The Brexit solution: Devo-Min

In the absence of anyone serious stepping up with a plan for UK exit, I have had an idea. It is an idea that satisfies the public’s stated referendum wish to leave the EU, but also acknowledges the political reality that the House of Commons is supreme, and the House of Commons wants continued close cooperation with Brussels. Since Vote Leave made a great show of the importance of Parliament deciding Britain’s future, it is hard to see how they would reject this. After all, Vote Leave repeatedly held up its hands and said that they were not the government, and would not be in charge of crafting a post Brexit future. They said they did not need and still have not offered one.

Devo min does what it says on the tin: it means that Britain legally leaves the European Union and all its associated structures. However, unlike Norway or Switzerland, it becomes an “associate partner” of each and every structure. As an associate partner, or observer, or outer tier participant, Britain is not legally a full member of the EU. However, Parliament agrees to continue paying into the EU coffers in the same way as it currently does, and has the same positioning in each EU institution as it previously did, under the new rubric of ‘observer’.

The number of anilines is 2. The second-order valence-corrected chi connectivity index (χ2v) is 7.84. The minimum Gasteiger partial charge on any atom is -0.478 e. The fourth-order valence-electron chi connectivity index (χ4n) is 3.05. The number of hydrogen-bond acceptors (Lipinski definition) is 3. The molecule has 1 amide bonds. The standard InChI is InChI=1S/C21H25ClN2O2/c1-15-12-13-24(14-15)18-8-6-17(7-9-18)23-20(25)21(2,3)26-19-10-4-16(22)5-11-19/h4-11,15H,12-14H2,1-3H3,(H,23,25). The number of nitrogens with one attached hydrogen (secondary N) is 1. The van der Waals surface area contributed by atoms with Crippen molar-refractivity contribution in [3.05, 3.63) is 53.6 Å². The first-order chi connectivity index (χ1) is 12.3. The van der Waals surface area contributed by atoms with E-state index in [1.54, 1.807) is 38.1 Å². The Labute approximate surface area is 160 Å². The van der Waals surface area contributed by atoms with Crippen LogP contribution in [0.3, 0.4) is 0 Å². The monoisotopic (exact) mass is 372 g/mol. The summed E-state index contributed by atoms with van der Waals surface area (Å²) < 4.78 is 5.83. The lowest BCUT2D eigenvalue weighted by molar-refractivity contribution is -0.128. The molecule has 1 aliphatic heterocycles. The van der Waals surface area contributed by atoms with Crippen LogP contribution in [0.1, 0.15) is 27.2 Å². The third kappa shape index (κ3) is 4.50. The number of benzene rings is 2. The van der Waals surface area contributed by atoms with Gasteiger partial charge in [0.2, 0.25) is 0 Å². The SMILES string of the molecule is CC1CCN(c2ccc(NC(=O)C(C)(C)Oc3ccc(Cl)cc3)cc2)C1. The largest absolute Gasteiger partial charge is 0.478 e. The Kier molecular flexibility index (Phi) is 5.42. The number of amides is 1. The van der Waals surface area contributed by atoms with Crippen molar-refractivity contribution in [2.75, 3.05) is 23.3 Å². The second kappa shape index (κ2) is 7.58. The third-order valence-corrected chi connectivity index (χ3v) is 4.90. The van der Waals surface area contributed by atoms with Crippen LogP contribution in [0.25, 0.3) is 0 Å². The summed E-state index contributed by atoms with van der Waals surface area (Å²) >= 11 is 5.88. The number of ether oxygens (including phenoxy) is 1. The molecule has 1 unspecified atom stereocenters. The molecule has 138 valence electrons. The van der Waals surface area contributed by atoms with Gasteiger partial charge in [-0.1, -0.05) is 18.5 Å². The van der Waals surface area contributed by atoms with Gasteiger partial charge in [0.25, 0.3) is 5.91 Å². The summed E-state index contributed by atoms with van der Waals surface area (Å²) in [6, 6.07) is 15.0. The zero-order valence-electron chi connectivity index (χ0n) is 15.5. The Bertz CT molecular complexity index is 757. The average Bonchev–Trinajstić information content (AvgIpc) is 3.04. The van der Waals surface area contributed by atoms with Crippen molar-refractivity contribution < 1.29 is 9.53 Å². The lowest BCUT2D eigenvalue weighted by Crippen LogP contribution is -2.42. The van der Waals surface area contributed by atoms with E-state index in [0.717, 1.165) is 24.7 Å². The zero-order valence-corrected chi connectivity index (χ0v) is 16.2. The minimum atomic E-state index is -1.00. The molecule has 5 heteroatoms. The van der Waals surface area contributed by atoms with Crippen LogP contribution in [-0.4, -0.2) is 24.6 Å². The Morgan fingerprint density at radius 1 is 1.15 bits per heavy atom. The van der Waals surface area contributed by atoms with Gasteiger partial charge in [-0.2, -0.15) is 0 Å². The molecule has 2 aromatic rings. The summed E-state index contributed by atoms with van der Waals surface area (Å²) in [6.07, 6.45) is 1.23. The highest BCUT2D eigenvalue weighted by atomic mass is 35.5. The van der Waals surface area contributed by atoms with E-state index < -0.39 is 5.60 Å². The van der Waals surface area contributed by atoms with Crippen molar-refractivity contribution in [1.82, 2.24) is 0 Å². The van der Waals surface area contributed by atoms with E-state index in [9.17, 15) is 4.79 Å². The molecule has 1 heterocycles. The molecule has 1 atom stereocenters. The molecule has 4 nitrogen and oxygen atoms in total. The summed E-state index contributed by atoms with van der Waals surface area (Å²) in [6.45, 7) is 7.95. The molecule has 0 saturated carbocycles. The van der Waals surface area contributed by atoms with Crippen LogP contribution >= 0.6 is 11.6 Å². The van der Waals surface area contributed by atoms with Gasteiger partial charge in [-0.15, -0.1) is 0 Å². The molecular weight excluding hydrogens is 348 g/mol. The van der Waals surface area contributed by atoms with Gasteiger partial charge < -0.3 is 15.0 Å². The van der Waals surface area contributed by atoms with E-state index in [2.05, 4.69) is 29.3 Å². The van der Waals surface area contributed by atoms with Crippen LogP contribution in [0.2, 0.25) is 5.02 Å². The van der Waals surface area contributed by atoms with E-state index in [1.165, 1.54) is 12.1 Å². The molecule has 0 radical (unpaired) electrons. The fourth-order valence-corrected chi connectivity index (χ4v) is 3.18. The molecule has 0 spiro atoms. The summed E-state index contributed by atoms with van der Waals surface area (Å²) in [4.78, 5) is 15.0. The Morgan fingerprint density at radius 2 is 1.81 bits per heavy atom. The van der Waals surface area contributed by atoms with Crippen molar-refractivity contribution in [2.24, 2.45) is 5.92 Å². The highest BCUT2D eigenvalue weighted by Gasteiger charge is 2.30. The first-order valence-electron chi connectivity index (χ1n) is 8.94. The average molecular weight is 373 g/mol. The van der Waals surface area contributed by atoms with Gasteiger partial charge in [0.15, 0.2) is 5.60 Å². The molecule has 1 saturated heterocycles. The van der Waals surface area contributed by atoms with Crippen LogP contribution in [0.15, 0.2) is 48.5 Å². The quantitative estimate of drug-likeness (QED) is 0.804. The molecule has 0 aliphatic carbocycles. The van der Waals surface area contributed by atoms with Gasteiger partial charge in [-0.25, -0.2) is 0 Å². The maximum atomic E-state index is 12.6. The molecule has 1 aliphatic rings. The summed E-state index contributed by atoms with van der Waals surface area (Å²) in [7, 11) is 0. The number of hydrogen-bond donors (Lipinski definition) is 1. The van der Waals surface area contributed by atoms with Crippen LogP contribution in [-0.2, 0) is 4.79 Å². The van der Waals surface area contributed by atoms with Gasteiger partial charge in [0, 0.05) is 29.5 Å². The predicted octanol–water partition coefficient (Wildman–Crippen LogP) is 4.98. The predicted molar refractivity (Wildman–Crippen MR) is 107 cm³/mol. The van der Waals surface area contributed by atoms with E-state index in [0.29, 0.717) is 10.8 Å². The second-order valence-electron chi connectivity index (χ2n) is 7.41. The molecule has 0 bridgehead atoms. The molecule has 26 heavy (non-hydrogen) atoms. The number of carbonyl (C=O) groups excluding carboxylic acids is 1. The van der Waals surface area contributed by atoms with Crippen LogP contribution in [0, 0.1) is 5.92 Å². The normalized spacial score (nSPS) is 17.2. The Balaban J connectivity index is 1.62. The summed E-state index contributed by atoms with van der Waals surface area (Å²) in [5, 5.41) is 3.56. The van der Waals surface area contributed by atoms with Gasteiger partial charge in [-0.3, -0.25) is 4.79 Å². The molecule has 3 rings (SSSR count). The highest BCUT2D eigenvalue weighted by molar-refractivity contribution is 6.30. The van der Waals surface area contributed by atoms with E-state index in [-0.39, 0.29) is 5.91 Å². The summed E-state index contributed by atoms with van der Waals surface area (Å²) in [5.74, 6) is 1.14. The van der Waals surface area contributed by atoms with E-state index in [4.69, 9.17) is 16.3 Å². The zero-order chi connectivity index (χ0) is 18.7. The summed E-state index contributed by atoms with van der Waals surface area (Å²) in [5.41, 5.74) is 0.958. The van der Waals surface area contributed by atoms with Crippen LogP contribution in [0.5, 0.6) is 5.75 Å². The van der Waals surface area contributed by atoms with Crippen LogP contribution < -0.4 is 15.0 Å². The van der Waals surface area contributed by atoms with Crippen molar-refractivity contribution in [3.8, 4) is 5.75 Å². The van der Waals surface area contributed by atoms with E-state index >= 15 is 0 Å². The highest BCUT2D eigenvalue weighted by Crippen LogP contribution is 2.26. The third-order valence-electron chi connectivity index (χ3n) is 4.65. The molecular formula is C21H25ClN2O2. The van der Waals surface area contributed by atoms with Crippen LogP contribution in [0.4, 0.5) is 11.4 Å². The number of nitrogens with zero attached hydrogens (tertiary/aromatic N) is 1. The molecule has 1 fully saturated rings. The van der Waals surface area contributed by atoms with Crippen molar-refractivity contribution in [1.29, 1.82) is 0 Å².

In the tactile world of de facto nothing changes, while in the fantasy that is day jure, Britain has left the EU and is free of all its evils. Each aspect of Britain’s relationship with Brussels has instead been decided by parliament.

In terms of economics and trade, absolutely nothing changes in reality. The law notes that Britain’s status has changed, but notes that Britain’s new status upholds all the old rights, privileges, and obligations. We are no longer members of the EU free movement system: we are members of the new ‘associate partner open migration system’. We are no longer full members of the single market. We are now ‘enhanced trade partners’ of the European Union. And so on. And so forth.

This compromise should hopefully be easy to agree with the other 27 members in Brussels, who seem so dismayed and shocked that we would vote to leave. Angela Merkel said that we cannot leave to cherry pick our deal, that we cannot have all of the EU’s positives without also paying the costs. This way, we would agree to take all of the positives, and to pay all the costs.

If you had not guessed by now, I am joking. Well, I am half joking. I would absolutely love it if Parliament did this, and it would serve Vote Leave right for failing to define any exit or take responsibility in the days that followed the vote. However, I know they will not. Still, moderate readers can see the appeal.

The closest reality to this is in fact the Norwegian option, obeying many of the EU’s rules in exchange for many of the privileges. It is the best deal we can realistically get, one that allays the fears of most Remainers, one that shows we are not a xenophobic isolationist country. It would allow us to pursue our own free trade policy with the rest of the world and see whether Britain’s individual strength is as great as leavers claim. Is the only sensible option and one I will be supporting, unless someone of vital importance takes up the cause of devolution minimum.

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